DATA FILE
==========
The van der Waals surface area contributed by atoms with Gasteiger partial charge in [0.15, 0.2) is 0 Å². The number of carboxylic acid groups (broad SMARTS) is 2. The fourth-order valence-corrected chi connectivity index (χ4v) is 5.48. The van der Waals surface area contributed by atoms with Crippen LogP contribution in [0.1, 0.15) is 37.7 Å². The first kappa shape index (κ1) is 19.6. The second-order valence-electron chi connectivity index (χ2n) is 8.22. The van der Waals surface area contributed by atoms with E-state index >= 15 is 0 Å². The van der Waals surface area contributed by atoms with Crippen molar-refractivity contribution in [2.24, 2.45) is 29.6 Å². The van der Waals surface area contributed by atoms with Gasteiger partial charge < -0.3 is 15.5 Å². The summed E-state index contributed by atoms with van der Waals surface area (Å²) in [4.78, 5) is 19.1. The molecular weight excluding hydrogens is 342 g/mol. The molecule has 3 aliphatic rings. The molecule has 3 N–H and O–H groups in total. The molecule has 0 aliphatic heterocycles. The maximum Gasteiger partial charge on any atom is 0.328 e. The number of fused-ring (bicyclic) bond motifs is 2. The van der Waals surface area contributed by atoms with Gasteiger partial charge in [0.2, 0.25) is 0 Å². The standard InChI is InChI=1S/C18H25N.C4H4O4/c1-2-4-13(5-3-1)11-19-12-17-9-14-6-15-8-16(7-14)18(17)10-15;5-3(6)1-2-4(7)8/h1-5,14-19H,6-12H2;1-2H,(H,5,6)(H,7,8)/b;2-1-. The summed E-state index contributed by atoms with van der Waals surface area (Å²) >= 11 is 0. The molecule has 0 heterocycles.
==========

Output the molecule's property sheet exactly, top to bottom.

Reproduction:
The van der Waals surface area contributed by atoms with Gasteiger partial charge in [0.15, 0.2) is 0 Å². The number of carboxylic acid groups (broad SMARTS) is 2. The fourth-order valence-corrected chi connectivity index (χ4v) is 5.48. The van der Waals surface area contributed by atoms with Crippen LogP contribution in [0.1, 0.15) is 37.7 Å². The first kappa shape index (κ1) is 19.6. The second-order valence-electron chi connectivity index (χ2n) is 8.22. The van der Waals surface area contributed by atoms with E-state index >= 15 is 0 Å². The van der Waals surface area contributed by atoms with Crippen molar-refractivity contribution in [2.24, 2.45) is 29.6 Å². The van der Waals surface area contributed by atoms with Gasteiger partial charge < -0.3 is 15.5 Å². The summed E-state index contributed by atoms with van der Waals surface area (Å²) in [4.78, 5) is 19.1. The molecular weight excluding hydrogens is 342 g/mol. The molecule has 3 aliphatic rings. The molecule has 3 N–H and O–H groups in total. The molecule has 0 aliphatic heterocycles. The maximum Gasteiger partial charge on any atom is 0.328 e. The number of fused-ring (bicyclic) bond motifs is 2. The van der Waals surface area contributed by atoms with Gasteiger partial charge in [0.2, 0.25) is 0 Å². The standard InChI is InChI=1S/C18H25N.C4H4O4/c1-2-4-13(5-3-1)11-19-12-17-9-14-6-15-8-16(7-14)18(17)10-15;5-3(6)1-2-4(7)8/h1-5,14-19H,6-12H2;1-2H,(H,5,6)(H,7,8)/b;2-1-. The summed E-state index contributed by atoms with van der Waals surface area (Å²) >= 11 is 0. The molecule has 0 heterocycles.